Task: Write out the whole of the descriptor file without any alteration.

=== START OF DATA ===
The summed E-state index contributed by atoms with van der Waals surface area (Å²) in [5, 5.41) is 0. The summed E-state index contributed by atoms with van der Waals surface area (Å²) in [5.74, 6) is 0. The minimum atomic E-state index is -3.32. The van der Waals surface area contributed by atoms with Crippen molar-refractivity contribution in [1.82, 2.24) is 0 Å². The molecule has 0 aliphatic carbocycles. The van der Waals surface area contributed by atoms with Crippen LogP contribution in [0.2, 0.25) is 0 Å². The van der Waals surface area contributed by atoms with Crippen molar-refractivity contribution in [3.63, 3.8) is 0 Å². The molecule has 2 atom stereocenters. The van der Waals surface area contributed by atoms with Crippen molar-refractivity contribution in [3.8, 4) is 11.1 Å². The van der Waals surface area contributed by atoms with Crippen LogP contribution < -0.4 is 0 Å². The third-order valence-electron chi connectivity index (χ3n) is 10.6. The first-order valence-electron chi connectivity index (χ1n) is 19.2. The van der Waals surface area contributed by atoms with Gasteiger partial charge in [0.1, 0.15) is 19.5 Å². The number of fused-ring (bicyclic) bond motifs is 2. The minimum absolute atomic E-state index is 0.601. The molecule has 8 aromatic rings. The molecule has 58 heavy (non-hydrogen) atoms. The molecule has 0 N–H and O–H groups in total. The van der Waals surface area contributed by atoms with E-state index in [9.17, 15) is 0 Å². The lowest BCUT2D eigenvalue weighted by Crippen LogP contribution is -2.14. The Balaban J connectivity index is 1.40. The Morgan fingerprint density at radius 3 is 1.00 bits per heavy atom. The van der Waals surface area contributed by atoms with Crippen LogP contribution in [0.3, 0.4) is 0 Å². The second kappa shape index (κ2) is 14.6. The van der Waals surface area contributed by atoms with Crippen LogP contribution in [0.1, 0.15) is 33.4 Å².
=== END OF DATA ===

The summed E-state index contributed by atoms with van der Waals surface area (Å²) in [5, 5.41) is 0. The summed E-state index contributed by atoms with van der Waals surface area (Å²) in [5.74, 6) is 0. The minimum atomic E-state index is -3.32. The van der Waals surface area contributed by atoms with Crippen molar-refractivity contribution in [1.82, 2.24) is 0 Å². The molecule has 0 aliphatic carbocycles. The van der Waals surface area contributed by atoms with Crippen LogP contribution in [0.2, 0.25) is 0 Å². The van der Waals surface area contributed by atoms with Crippen molar-refractivity contribution in [3.63, 3.8) is 0 Å². The molecule has 2 atom stereocenters. The van der Waals surface area contributed by atoms with Crippen molar-refractivity contribution in [3.8, 4) is 11.1 Å². The van der Waals surface area contributed by atoms with Crippen LogP contribution < -0.4 is 0 Å². The third-order valence-electron chi connectivity index (χ3n) is 10.6. The first-order valence-electron chi connectivity index (χ1n) is 19.2. The van der Waals surface area contributed by atoms with Gasteiger partial charge in [0.1, 0.15) is 19.5 Å². The number of fused-ring (bicyclic) bond motifs is 2. The minimum absolute atomic E-state index is 0.601. The molecule has 8 aromatic rings. The molecule has 58 heavy (non-hydrogen) atoms. The molecule has 0 N–H and O–H groups in total. The van der Waals surface area contributed by atoms with E-state index in [9.17, 15) is 0 Å². The lowest BCUT2D eigenvalue weighted by Crippen LogP contribution is -2.14. The Balaban J connectivity index is 1.40. The Morgan fingerprint density at radius 3 is 1.00 bits per heavy atom. The van der Waals surface area contributed by atoms with Crippen LogP contribution in [0.3, 0.4) is 0 Å². The second kappa shape index (κ2) is 14.6. The van der Waals surface area contributed by atoms with Crippen LogP contribution in [0.1, 0.15) is 33.4 Å².